But I could only work in a broken system for so long before I began to understand how important it was to fix the system itself. In Darfur and West Africa, I saw how much of a difference a single Congressperson could make if s/he were willing to speak out and hold the Administration and State Department accountable. And the last few elections have made it clear how important it is for Democrats to reclaim the values debate and restore America’s commitment to justice and the common good.
I believe we stand at a unique point in history. Our challenges are large enough that our only pragmatism is the idealism to think big and expand our sense of what’s possible. I am running because I believe that politics should be seen as community service by other means. It can, and should, be a place to make people’s lives better.
And how will he win in this traditionally Republican district?
We are going to win because we have a stronger movement on our side and better ideas for how to secure our country, our jobs, and our environment. Beating Rep. Goode will not be easy, but all the pieces are coming together:
1) Energy and Resources – We tripled Rep. Goode in fourth quarter fundraising, and raised more money inside Virginia in four months than he did all year. When we are outpacing an incumbent from the Appropriations Committee, you know that people are hungry for a new generation of leadership. Also the DCCC has put our race “in play,” and if we hit our fundraising target this quarter, we will move into the top tier of their targeted races.
2) Grassroots – Our campaign has already logged over 1300 volunteer hours, and we are working hard to build the largest and most sophisticated grassroots network this district has ever seen. We are investing heavily in field, already have offices in Franklin County and Charlottesville, and will have an office in Danville by the end of this quarter. In a district the size of New Jersey, this race will be won on the ground.
3) Blue-mentum – Like much of America, our district is a swing district that is now trending blue. The wildly popular Mark Warner is on the ticket, Gov. Kaine is tirelessly devoted to building the party, and Obama just got more primary votes in the Fifth than all the Republicans combined. Meanwhile, Rep. Goode has gone from being a populist maverick to marching lockstep with President Bush and out of step with our independent district.
As for being a “faith-based progressive,” I can tell you that voters respond to authenticity. My faith is a big part of who I am and why I’ve dedicated my life to justice, and most voters just want to know what I am all about. It also provides a common experience and language that resonates with voters in my district, especially in areas where Democrats have struggled in the past.
And finally his answer on one of the most pressing issues of our day. Climate change.
We need to commit to independence from fossil fuels within a generation, and that will require major investments, a substantial shift in incentives, and a culture change as consumers. A revenue-neutral tax shift is one way to do this, but so are cap-and-trade systems that have worked to address problems such as acid rain.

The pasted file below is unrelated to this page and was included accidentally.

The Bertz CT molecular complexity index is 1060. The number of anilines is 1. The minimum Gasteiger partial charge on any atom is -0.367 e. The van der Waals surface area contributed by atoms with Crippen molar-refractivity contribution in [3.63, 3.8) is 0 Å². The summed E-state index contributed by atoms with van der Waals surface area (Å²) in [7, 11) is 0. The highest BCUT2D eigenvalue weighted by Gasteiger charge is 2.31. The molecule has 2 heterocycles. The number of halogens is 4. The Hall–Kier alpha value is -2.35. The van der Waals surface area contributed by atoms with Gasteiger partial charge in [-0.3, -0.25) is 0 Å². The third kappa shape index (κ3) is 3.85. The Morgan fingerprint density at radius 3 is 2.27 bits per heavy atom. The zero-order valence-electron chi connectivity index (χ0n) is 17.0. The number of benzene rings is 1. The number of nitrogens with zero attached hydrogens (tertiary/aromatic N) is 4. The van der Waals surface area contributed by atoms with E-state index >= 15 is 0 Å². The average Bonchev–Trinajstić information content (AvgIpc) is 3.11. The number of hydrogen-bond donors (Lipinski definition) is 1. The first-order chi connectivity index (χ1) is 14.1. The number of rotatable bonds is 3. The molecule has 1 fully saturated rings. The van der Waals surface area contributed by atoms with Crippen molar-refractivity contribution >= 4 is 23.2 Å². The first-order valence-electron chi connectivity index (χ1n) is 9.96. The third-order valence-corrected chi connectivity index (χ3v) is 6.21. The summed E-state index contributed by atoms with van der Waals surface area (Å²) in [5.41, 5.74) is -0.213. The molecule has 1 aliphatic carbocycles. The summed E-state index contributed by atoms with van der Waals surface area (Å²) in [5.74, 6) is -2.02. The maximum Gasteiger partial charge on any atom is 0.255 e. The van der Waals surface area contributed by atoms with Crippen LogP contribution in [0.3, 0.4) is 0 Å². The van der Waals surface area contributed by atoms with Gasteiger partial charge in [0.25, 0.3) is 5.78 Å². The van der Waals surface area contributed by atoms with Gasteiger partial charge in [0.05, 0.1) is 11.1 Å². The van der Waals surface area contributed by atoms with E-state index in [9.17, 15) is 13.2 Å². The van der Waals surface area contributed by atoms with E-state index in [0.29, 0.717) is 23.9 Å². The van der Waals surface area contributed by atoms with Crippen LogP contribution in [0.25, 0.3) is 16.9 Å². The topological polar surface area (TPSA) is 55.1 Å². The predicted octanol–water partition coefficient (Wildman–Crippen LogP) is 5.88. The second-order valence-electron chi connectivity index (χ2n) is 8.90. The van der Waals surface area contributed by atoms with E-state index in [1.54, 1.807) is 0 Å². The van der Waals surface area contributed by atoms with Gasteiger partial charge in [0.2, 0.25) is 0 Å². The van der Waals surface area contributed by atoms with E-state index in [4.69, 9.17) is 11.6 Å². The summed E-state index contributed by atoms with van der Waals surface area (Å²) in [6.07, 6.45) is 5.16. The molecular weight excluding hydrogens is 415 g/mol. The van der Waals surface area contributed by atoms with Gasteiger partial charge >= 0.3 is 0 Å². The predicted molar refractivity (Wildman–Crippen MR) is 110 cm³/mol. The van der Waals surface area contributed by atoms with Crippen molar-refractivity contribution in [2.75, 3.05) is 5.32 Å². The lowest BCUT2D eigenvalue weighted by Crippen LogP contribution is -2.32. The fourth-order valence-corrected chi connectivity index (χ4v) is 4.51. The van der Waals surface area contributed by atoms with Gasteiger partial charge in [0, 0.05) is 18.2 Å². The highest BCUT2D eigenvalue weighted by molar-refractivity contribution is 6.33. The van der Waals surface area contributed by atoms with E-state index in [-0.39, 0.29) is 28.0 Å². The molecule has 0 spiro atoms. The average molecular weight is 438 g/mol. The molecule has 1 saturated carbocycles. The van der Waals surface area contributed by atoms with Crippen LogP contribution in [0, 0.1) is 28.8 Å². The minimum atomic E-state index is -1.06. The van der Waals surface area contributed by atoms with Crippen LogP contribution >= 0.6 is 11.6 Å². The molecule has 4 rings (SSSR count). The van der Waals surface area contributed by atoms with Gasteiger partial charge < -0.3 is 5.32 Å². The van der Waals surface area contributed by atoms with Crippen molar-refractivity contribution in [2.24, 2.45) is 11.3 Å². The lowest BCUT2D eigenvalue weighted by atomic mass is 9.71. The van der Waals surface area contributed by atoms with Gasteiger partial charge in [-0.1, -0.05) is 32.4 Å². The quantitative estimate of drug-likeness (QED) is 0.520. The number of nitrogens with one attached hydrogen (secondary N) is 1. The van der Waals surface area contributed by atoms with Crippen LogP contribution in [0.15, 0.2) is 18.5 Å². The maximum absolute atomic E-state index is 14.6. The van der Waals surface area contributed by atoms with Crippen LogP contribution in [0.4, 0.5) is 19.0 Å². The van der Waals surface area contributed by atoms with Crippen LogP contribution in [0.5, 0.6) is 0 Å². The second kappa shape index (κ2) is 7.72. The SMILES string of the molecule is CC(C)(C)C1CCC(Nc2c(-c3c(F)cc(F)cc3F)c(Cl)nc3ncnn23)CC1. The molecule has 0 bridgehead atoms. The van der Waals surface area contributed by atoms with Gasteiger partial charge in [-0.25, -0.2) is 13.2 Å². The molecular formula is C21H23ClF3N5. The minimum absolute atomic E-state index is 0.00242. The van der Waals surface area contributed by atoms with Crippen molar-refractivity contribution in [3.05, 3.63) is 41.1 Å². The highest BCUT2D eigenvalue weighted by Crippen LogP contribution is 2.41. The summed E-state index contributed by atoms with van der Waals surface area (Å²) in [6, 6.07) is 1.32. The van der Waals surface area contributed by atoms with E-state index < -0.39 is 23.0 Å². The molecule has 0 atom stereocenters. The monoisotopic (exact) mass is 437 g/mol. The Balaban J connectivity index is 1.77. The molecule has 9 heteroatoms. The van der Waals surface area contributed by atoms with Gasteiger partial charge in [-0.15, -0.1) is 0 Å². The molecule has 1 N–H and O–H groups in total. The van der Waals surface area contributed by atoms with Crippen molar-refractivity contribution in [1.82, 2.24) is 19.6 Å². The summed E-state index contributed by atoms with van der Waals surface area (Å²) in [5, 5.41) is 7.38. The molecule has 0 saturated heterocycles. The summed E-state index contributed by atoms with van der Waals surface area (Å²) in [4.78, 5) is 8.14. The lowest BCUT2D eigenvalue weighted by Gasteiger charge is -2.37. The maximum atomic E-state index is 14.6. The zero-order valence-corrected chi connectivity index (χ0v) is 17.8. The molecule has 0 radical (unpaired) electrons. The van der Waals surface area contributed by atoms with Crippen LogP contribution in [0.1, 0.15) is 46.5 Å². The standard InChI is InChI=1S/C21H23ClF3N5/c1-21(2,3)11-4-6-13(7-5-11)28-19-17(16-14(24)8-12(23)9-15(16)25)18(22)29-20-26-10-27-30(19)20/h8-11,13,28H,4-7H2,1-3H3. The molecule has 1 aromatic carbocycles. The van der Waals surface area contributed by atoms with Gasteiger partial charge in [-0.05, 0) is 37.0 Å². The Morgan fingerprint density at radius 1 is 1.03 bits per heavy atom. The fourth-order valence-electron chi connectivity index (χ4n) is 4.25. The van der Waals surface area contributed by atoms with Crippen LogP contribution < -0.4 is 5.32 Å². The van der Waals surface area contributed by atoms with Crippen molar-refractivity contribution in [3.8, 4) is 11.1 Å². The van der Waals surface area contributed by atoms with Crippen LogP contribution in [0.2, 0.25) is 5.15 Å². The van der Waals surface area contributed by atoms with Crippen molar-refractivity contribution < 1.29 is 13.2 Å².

As for the target, I most often hear from experts that we must draw the line at no more than a 2-degree Celsius temperature increase. Our goal must be set not by what seems politically possible but what will actually produce the end result we need.
That brings me to a excellent series that Tom wrote for TPMCafe’s Table for One. You can read it all here (under latest posts) but I want to focus on what I think is the most important one. It is entitled “Conviction Politics… in Practice.” In it Tom breaks from the notion that only DLC-poll driven campaigns can win. Instead he shows that conviction politics both makes it more likely for him to be elected and will also make him more effective if he is elected. I strongly recomend you read it all but here is part of it.
While some strategists focus on positioning candidates on issue after issue, I believe most voters focus more on whether the candidate integrity and character on the whole, demonstrated by the conviction to take a stand. These lines from Toby Keith probably strike pretty close to how many people, including me, feel about this:
“I’m a man of my convictions. Call me wrong. Call me right.
But I bring my better angels, to every fight.
You may not like where I’m going. But you sure know where I stand.
Hate me if you want to, love me if you can.”
For the rest of the week, I will be talking about my struggle to apply these simple principles to the issues of the day (Iraq War, culture war) and my experience putting conviction politics into practice. The successes of conviction candidates in 2006 inspired me to run for Congress. I am still very early in the process, but am hopeful that this campaign will be part of building on those lessons for a better democracy.
The more I learn about Tom the more exited I am about this campaign. I hope you will take the time to read his great interview with Raising Kaine, teacherken’s excellent case for him and Tom’s postings on TPM. Hopefully then you will be as exited by Tom’s campaign as I am.
Electing Barack Obama isn’t enough to bring real change. We will also need to send a strong message to Congress that more of the same won’t cut it. Electing someone like Tom would do just that. Tom wouldn’t just be another vote. He would be someone who lead by example. He will use his power as 1 of 435 to do good in the world not get sweet deals from lobbyists. He will lead by conviction and indeed he already is leading. He helped develop the Responsible Plan to End the War in Iraq and appeared in this video promoting it:
If you want that kind of leadership. If you want to send a strong message that conviction politics is the right kind of politics then consider making a donation to Tom via the Obamajority page. Tom has set a goal of raising $500,000 in this quarter and he is very close to reaching that. If he does this will become a top-tier race nationally. He is running a grassroots campaign and we have a good shot at replacing one of the worst congressmen with one of the best. Right now is a critical time in the campaign though so donate and together we can bring about some real change. But only it you help make it.